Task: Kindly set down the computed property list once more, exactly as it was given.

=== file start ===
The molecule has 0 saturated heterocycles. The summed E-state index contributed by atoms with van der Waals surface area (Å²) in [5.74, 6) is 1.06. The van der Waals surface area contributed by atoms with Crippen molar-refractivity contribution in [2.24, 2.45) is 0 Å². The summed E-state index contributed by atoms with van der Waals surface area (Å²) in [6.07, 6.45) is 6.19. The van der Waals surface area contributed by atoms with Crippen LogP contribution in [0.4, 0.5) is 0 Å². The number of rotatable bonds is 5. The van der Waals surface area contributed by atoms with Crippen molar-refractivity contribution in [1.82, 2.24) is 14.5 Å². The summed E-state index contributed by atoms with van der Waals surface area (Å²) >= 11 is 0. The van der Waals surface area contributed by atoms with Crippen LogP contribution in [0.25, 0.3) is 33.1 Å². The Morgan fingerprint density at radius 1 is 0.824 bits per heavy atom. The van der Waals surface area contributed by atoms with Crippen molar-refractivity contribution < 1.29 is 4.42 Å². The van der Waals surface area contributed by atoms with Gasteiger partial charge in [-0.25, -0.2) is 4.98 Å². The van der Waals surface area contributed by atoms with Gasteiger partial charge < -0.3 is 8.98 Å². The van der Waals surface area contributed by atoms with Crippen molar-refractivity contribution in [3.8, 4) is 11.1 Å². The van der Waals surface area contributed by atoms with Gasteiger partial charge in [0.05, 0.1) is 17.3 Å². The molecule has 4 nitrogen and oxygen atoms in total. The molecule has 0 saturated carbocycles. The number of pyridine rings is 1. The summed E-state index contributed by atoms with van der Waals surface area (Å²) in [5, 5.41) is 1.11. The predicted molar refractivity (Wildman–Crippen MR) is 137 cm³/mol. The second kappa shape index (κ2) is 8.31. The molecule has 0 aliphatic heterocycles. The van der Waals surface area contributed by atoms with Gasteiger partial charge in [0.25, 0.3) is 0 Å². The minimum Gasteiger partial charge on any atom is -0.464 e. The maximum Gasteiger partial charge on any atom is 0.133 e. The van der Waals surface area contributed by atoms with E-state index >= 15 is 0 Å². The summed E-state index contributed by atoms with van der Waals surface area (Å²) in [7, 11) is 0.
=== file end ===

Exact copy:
The molecule has 0 saturated heterocycles. The summed E-state index contributed by atoms with van der Waals surface area (Å²) in [5.74, 6) is 1.06. The van der Waals surface area contributed by atoms with Crippen molar-refractivity contribution in [2.24, 2.45) is 0 Å². The summed E-state index contributed by atoms with van der Waals surface area (Å²) in [6.07, 6.45) is 6.19. The van der Waals surface area contributed by atoms with Crippen LogP contribution in [0.4, 0.5) is 0 Å². The number of rotatable bonds is 5. The van der Waals surface area contributed by atoms with Crippen molar-refractivity contribution in [1.82, 2.24) is 14.5 Å². The summed E-state index contributed by atoms with van der Waals surface area (Å²) >= 11 is 0. The van der Waals surface area contributed by atoms with Crippen LogP contribution in [0.25, 0.3) is 33.1 Å². The Morgan fingerprint density at radius 1 is 0.824 bits per heavy atom. The van der Waals surface area contributed by atoms with Crippen molar-refractivity contribution < 1.29 is 4.42 Å². The van der Waals surface area contributed by atoms with Gasteiger partial charge in [-0.25, -0.2) is 4.98 Å². The van der Waals surface area contributed by atoms with Gasteiger partial charge < -0.3 is 8.98 Å². The van der Waals surface area contributed by atoms with Crippen molar-refractivity contribution in [3.8, 4) is 11.1 Å². The van der Waals surface area contributed by atoms with Gasteiger partial charge in [0.05, 0.1) is 17.3 Å². The molecule has 4 nitrogen and oxygen atoms in total. The molecule has 0 saturated carbocycles. The number of pyridine rings is 1. The summed E-state index contributed by atoms with van der Waals surface area (Å²) in [5, 5.41) is 1.11. The predicted molar refractivity (Wildman–Crippen MR) is 137 cm³/mol. The second kappa shape index (κ2) is 8.31. The molecule has 0 aliphatic heterocycles. The van der Waals surface area contributed by atoms with Gasteiger partial charge in [0.25, 0.3) is 0 Å². The minimum Gasteiger partial charge on any atom is -0.464 e. The maximum Gasteiger partial charge on any atom is 0.133 e. The van der Waals surface area contributed by atoms with E-state index >= 15 is 0 Å². The summed E-state index contributed by atoms with van der Waals surface area (Å²) in [7, 11) is 0.